Example of Simple Facebook Strategy
Let’s use Facebook to briefly describe a strategy for this hypothetical residential landscape design client.
We have a Facebook business page and the strategy is to publish a mix of photos, articles and videos on the Facebook page that target a certain demographic with the objective of brand awareness and lead capture.
Tactics for the Facebook Strategy
Next we create the tactical plan for Facebook:
The plan includes publishing 2 pieces of content each day, excluding Sunday.
We create the Facebook-specific portion of the editorial calendar. This should that identify most of the content for a 7 or 14-day window, with some flexibility to respond to weather issues, current events, etc.
All content published on Facebook will be shared using link customizers or tracking pixels to identify the source.
Possible Types of Content for Facebook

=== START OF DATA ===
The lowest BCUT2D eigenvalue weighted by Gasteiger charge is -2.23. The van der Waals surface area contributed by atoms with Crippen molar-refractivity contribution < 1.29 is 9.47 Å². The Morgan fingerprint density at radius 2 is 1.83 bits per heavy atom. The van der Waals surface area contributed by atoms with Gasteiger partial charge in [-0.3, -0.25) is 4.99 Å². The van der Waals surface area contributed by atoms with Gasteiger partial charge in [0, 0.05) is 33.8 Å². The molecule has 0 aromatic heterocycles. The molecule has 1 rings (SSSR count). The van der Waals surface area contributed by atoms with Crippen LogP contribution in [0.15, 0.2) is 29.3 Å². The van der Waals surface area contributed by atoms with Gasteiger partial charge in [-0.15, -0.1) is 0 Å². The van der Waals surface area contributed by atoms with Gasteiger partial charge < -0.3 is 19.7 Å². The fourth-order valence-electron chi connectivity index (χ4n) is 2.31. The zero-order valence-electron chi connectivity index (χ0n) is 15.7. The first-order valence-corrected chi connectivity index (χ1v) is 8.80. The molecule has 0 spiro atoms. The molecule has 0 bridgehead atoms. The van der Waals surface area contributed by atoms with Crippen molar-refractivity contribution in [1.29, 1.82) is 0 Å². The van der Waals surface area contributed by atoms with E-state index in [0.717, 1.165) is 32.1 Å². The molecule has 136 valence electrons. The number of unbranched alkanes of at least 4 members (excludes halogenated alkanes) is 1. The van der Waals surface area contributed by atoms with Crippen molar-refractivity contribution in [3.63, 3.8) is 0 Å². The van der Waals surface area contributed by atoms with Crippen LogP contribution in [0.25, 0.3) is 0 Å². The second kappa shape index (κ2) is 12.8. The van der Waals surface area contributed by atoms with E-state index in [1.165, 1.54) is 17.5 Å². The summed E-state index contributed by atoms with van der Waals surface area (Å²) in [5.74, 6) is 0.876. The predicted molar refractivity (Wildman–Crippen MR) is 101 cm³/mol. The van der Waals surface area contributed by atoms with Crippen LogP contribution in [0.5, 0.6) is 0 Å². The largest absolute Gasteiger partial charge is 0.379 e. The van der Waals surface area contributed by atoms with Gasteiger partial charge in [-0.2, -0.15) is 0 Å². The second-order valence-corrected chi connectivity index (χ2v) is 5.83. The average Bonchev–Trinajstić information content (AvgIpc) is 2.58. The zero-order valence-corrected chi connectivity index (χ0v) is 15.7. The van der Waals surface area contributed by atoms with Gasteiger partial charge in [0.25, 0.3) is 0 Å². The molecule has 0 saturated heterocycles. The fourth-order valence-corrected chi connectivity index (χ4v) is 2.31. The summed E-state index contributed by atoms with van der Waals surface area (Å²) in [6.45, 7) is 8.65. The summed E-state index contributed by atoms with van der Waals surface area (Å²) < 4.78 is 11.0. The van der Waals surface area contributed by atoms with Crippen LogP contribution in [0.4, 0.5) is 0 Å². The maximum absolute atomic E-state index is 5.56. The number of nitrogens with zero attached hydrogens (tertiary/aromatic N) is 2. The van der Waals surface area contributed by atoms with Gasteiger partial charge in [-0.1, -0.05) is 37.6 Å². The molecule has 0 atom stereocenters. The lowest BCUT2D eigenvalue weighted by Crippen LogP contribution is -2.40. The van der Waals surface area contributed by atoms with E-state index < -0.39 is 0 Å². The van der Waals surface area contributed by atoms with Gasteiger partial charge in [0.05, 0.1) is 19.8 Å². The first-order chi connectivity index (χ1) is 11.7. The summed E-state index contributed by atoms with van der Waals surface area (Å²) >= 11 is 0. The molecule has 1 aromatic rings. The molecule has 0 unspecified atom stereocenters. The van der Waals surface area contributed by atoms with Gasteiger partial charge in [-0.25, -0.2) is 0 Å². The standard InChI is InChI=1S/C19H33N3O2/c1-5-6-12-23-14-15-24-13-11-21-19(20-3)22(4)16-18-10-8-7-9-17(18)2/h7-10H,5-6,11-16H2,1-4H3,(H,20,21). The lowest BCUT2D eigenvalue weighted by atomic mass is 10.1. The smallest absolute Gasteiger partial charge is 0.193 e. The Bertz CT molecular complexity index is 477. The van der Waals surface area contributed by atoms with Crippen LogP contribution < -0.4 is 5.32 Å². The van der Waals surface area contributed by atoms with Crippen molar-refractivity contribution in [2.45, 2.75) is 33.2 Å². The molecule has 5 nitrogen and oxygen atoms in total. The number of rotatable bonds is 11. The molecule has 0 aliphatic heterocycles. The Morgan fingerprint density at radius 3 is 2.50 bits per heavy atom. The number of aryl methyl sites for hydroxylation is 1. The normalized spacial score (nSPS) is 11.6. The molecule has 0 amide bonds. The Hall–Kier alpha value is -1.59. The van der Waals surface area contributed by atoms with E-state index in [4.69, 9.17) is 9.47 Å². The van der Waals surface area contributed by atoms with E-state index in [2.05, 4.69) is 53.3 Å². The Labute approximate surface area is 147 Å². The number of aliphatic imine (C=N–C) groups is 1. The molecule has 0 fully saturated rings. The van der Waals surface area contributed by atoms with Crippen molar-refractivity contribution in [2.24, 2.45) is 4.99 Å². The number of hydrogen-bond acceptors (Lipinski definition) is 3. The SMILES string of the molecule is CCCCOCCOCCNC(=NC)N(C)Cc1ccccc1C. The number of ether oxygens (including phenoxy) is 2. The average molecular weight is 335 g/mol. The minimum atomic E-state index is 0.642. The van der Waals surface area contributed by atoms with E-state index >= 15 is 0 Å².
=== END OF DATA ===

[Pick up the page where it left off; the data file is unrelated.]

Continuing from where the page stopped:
- Content might include photos of work performed.
- Short excerpts from the text resources created for the website with links back to the website
- One 30-60 second video each week from a job site (without revealing the home, unless the homeowner gives written consent)
- Three items of promoted content that lead directly to lead-capture tools on a landing page.
We can get a lot more advanced in the tactical stage and talk about tracking pixels, using dark posts for promoted content on Facebook, the benefits of uploading video directly to Facebook, issues with organic reach of content published on your Facebook business page, but all of that is beyond the scope of this article.
Wrapping it Up
I hope this 2-part overview of the content marketing strategic planning process helps to explain the difference between objectives, strategies and tactics.
Perhaps more importantly, I hope this 2-part series convinces you of the the necessity of crafting specific audience profiles and a plan-of-action to reach those audiences in an engaging and meaningful way to build awareness, familiarity and trust to grow your business.
The terminology is less important, in the end, than the results.
If you speak with your clients, customers and prospects as people, not demographic segments, you’re more likely to find success than if you throw out one-size-fits-all content, as a traditional media ad or on your social media channel.